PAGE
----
The additional rate of income tax will also be removed from April 2023. This will apply to the additional rate of non-savings, non-dividend income for taxpayers in England, Wales and Northern Ireland. The additional rate for savings, dividends and the default rates will also be removed from April 2023, and this change will apply UK-wide. As the additional rate of income tax will be removed current additional rate taxpayers will also benefit from the Personal Savings Allowance of £500 for higher rate taxpayers. Charities will need to assess the implications of this announcement on the tax-effective giving plans of their higher-earning donors.

Where rates are devolved in Scotland the Scottish Government will receive funding through the agreed fiscal framework to allocate as they see fit.


  • The 1.25% National Insurance increase introduced in April 2022 to be reversed from 6 November 2022
  • The Health and Social Care Levy due to be introduced in April 2023 will be cancelled through new legislation

Read a full summary here. This announcement was made in advance of the mini-Budget by the Government on 22 September. An HMRC update, including details on the information to include on payslips can be read here. A separate fact sheet can be read here.


Through a new government Energy Bill Relief Scheme, the government will provide a discount on wholesale gas and electricity prices for all non-domestic customers (including all UK businesses, the voluntary sector like charities and the public sector such as schools and hospitals) whose current gas and electricity prices have been significantly inflated in light of global energy prices. This support will be equivalent to the Energy Price Guarantee put in place for households.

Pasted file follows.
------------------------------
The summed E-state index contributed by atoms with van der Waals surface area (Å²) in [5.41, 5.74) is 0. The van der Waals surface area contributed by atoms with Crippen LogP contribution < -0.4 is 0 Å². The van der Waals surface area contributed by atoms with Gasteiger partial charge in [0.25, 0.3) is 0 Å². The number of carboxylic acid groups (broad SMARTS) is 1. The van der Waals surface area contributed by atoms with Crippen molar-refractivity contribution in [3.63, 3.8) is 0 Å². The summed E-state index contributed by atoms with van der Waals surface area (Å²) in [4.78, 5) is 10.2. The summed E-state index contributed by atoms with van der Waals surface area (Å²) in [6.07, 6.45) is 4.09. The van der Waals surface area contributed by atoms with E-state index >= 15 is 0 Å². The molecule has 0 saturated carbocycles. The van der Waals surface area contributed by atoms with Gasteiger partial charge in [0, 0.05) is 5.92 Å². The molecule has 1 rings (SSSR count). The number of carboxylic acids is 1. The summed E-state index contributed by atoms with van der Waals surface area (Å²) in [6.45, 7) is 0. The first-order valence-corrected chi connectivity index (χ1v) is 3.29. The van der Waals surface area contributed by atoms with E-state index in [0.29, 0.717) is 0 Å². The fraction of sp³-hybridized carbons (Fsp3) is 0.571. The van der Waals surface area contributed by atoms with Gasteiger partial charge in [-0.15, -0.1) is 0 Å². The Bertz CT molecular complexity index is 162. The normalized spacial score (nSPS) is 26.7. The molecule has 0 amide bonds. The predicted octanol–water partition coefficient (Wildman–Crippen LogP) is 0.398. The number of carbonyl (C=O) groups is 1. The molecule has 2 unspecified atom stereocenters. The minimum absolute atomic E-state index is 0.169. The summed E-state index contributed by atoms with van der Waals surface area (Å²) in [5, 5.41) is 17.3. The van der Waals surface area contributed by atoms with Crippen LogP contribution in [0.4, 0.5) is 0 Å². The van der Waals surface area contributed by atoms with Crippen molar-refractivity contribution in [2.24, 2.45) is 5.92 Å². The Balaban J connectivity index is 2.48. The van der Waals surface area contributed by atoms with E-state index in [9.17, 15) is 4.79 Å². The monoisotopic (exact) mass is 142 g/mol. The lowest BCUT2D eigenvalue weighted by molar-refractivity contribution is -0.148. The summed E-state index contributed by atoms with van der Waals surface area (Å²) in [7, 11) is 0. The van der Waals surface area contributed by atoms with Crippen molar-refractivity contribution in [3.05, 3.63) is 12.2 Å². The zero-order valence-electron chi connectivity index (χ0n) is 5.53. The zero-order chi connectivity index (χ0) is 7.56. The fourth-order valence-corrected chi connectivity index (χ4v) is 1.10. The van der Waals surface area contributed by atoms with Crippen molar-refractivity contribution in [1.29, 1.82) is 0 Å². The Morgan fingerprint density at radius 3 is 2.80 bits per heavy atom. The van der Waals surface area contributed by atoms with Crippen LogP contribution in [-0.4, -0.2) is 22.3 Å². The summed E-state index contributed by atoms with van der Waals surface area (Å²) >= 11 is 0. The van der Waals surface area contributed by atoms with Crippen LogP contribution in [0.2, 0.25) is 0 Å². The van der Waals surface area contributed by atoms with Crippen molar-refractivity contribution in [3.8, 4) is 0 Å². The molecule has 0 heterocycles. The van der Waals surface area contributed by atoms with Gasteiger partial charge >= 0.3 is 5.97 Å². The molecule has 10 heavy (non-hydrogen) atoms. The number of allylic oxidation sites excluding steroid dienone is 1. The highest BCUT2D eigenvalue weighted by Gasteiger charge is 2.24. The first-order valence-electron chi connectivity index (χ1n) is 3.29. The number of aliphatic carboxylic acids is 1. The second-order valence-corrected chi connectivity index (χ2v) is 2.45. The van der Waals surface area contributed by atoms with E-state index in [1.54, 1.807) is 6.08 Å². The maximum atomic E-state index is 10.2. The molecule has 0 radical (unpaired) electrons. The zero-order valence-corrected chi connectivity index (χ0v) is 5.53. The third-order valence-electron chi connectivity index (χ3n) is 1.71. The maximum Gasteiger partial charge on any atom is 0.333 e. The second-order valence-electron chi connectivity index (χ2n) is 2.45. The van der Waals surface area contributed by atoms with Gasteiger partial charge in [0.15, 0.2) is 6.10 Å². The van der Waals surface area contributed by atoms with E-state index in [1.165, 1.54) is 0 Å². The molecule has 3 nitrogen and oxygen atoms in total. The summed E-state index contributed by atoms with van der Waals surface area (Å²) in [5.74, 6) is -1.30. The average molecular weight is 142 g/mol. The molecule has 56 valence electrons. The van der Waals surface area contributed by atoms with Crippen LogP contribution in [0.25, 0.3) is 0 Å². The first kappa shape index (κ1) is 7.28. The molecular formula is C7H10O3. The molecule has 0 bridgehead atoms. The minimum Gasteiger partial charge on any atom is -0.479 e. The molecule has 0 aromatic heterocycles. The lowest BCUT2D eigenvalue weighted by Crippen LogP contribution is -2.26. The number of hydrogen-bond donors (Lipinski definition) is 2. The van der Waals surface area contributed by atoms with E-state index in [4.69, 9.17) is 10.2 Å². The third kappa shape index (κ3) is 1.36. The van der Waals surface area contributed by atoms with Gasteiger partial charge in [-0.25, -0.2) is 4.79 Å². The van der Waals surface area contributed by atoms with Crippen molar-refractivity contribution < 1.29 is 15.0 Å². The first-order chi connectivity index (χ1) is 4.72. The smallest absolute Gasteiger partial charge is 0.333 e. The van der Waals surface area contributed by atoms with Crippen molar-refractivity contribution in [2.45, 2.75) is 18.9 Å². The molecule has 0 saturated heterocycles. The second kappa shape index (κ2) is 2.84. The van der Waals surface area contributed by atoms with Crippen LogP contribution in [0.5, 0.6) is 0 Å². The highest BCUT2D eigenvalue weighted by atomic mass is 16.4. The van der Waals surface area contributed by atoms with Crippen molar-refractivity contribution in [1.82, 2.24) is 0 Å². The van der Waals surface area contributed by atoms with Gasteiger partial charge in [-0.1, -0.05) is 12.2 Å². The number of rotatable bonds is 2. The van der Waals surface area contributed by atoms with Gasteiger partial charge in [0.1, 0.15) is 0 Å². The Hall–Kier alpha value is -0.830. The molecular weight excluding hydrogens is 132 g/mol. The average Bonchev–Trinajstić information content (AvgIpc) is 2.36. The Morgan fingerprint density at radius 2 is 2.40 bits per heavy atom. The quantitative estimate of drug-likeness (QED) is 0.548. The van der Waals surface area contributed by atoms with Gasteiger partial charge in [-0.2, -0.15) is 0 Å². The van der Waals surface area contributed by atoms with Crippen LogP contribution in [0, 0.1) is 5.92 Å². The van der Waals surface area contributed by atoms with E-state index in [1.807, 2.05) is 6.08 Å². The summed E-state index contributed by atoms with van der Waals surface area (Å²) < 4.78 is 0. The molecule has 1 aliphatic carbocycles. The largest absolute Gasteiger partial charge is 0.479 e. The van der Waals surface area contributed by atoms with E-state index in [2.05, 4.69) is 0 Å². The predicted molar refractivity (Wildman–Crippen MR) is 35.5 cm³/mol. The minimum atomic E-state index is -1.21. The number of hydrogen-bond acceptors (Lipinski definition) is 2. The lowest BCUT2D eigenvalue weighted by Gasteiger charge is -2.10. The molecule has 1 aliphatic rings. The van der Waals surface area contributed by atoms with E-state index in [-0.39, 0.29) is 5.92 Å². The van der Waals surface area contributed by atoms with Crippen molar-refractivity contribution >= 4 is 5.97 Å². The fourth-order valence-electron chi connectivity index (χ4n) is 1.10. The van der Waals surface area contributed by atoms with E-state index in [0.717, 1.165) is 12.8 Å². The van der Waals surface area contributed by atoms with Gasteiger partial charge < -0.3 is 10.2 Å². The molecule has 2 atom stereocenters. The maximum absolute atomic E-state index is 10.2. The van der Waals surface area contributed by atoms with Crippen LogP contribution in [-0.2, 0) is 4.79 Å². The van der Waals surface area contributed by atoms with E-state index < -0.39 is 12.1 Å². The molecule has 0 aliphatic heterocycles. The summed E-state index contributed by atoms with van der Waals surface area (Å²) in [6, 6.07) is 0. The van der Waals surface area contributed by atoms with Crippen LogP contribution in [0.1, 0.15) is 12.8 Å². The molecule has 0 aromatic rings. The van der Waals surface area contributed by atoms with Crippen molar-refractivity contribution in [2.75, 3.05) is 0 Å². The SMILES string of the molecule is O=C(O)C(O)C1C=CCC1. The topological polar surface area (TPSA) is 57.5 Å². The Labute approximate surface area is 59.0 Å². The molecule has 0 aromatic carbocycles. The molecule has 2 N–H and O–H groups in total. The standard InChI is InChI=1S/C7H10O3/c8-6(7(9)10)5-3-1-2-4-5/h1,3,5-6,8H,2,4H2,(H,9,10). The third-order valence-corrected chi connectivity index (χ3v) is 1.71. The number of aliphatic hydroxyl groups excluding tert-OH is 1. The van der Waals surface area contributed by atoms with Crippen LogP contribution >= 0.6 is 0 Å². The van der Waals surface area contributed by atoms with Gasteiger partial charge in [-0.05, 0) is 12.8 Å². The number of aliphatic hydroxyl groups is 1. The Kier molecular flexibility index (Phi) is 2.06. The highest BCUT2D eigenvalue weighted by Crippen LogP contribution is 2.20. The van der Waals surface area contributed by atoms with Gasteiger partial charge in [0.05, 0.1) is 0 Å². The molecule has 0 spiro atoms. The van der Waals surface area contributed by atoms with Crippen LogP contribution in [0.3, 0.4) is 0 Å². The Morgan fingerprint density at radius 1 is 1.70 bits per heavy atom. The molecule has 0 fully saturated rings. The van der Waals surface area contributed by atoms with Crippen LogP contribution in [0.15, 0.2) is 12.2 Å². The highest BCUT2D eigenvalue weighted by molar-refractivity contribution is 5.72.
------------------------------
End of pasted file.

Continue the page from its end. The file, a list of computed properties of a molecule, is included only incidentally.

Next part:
It will apply to fixed contracts agreed on or after 1 April 2022, as well as to deemed, variable and flexible tariffs and contracts. It will apply to energy usage from 1 October 2022 to 31 March 2023, running for an initial 6 month period for all non-domestic energy users. The savings will be first seen in October bills, which are typically received in November.

The Government also announced today further details on the separate Energy Bills Support Scheme (EBSS) to ensure that the £400 discount to households starting from October will also be available to the 1% of households who would not otherwise have received this support. Additional funding will be made available so that payments will be extended to include people such as park home residents and those tenants whose landlords pay for their energy via a commercial contract. The Government has said that it is committed to ensuring such households receive the same support for their energy bills. CTG has been working with housing associations, churches and universities to ensure that charity tenants and beneficiaries did not miss out on this relief. Further detail is required but this is a positive step.